I was listening to a TED talk by Anne Lamott [from June, 2017] and she mentioned that "there is almost nothing outside of you that will help in a lasting way."  Ms. Lamott believes that "it's an inside job." We are responsible for helping ourselves in lasting ways. This idea is complemented by her other message that "others need to find their own way" and it would be good if we stopped helping others so much. Ms. Lamott noted that "help" can be defined as "the sunny side of control." So, helping others can be a way to control them.  I have repeatedly blogged about the importance of not feeling or acting responsible for others as others need to be responsible for themselves and it is really impossible to be responsible for others.

Anne Lamott emphasizes the importance of our being responsible for ourselves and not "controlling" others by helping them.  I want to focus on this because people who have had repeated stressful experiences often do take responsibility for others as a way of trying to prevent things from getting worse.  This way of coping seemed to work when they were younger and had to deal with people who were not being responsible and not protecting them and things did get worse. However, now they don't need to worry about things getting worse related to past experiences and yet it is very hard to stop this type of worry. I have blogged before about the fact that the amygdala part of our brain responds to emergencies in nanoseconds [billionths of a second] and keeps us stressed about the past before we are even aware that a memory has been triggered.  If we can calmly tell ourselves that we don't need to be stressed about a memory while recalling the memory, our brain can start not reacting to the memory.  Often, this is also difficult to do.  This situation is one reason I have started to prescribe propranolol to help separate stress from past memories. if people who have been traumatized can stop feeling stressed by past memories, they can then focus on themselves and realize that it is a good truth that "almost nothing outside ourselves can help in a lasting way." It is up to us to help ourselves in lasting ways and we are up to the task. Really.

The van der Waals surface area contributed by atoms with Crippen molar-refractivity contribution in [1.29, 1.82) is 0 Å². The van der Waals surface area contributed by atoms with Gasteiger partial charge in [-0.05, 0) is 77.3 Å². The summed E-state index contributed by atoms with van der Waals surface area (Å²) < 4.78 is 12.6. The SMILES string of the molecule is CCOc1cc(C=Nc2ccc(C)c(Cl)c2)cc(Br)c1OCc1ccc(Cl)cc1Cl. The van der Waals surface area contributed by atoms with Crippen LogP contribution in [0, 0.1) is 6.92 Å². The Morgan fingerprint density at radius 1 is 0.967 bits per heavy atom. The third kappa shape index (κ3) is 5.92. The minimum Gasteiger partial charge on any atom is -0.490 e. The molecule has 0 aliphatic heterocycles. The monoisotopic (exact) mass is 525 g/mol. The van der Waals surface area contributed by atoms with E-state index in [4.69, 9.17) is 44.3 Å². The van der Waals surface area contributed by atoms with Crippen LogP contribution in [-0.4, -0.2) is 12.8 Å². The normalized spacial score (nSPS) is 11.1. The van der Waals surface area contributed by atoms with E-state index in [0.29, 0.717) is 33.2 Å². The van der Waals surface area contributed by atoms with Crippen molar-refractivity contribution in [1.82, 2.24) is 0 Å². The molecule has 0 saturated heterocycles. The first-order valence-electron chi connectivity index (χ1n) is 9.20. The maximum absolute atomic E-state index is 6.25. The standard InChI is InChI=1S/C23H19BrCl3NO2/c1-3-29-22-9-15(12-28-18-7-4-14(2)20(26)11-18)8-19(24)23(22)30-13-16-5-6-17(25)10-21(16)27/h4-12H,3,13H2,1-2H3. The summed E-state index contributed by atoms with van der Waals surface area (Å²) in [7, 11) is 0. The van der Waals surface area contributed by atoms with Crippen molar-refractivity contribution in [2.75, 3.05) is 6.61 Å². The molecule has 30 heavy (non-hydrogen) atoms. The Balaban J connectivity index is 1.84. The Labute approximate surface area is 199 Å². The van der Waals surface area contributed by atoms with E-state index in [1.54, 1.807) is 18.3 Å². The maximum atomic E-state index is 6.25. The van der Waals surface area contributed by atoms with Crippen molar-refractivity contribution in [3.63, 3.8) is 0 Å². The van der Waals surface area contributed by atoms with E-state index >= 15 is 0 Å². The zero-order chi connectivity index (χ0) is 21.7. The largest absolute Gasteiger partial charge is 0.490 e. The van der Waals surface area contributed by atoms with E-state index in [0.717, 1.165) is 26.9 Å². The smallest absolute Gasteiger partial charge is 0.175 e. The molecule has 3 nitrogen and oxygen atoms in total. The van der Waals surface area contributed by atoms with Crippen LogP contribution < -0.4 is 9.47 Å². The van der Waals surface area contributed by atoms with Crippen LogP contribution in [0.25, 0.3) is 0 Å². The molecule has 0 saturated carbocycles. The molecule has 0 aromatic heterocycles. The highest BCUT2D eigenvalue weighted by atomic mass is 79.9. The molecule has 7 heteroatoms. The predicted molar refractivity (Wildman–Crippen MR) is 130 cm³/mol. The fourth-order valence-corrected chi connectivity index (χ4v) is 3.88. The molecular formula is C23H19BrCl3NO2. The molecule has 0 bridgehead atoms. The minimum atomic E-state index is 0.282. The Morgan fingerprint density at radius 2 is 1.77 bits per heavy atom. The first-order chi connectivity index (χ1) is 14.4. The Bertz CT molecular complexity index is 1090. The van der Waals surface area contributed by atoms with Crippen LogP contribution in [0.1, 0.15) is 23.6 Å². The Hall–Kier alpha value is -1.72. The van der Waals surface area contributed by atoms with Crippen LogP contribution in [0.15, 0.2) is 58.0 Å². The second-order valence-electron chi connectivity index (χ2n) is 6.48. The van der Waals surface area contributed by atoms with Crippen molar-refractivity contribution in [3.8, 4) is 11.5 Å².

What do you think?



The American Academy of Child and Adolescent Psychiatry [AACAP] has a new initiative called "Break the Cycle" to fund new research; increase the number of child psychiatrists; and help mentally ill children to get the treatment they need. The May/June 2017 issue of the  AACAP News contains statistics including that: 50% of all mental illness cases are diagnosed by age 14; 79% of children ages 6-17 with mental illness do not receive treatment; more than 50% of children age 14+ with mental illness drop out of school [a very high rate]; and 13% of 8-15 year olds have severe enough mental illness that they have trouble with day to day living. Importantly, on average it takes 8-10 years for treatment to start after symptoms begin and sadly, more than 4600 children die from suicide. Of these deaths, it is estimated that 80% [3680 children] could be saved.

What can we do to help our children? Well, we can be open about our own needs and things that we have done to help ourselves.  Also, we can then encourage children to feel that they deserve to get help and do not need to feel embarrassed.  It is important to share your experiences with parents as they need to be ok about their children getting help.  You don't need to know if children have mental illnesses as encouraging people seeking help and not being ashamed is vey important to share with everyone.  Regarding the risk of suicide, if people, including children, talk about suicidal feelings, they are much less likely to act on these thoughts. So, if you are worried about someone, even a child, ask them if they have been thinking about hurting or killing themselves.  You can also ask if they have felt that life is not worth living.  A yes to any of these justifies talking to the child's parent[s] or to a significant other, best if the person who has said yes to one of these is with you when you tell someone else. I will do the same thing with my patient's as I let them all know that I am strict about confidentiality except when it involves their safety.

Just like with anyone we are with, listening to a child without our own reactions, then sharing our own experiences with fears, anxieties, sadness and any support we have received, can help that child to choose to seek and accept help for themselves.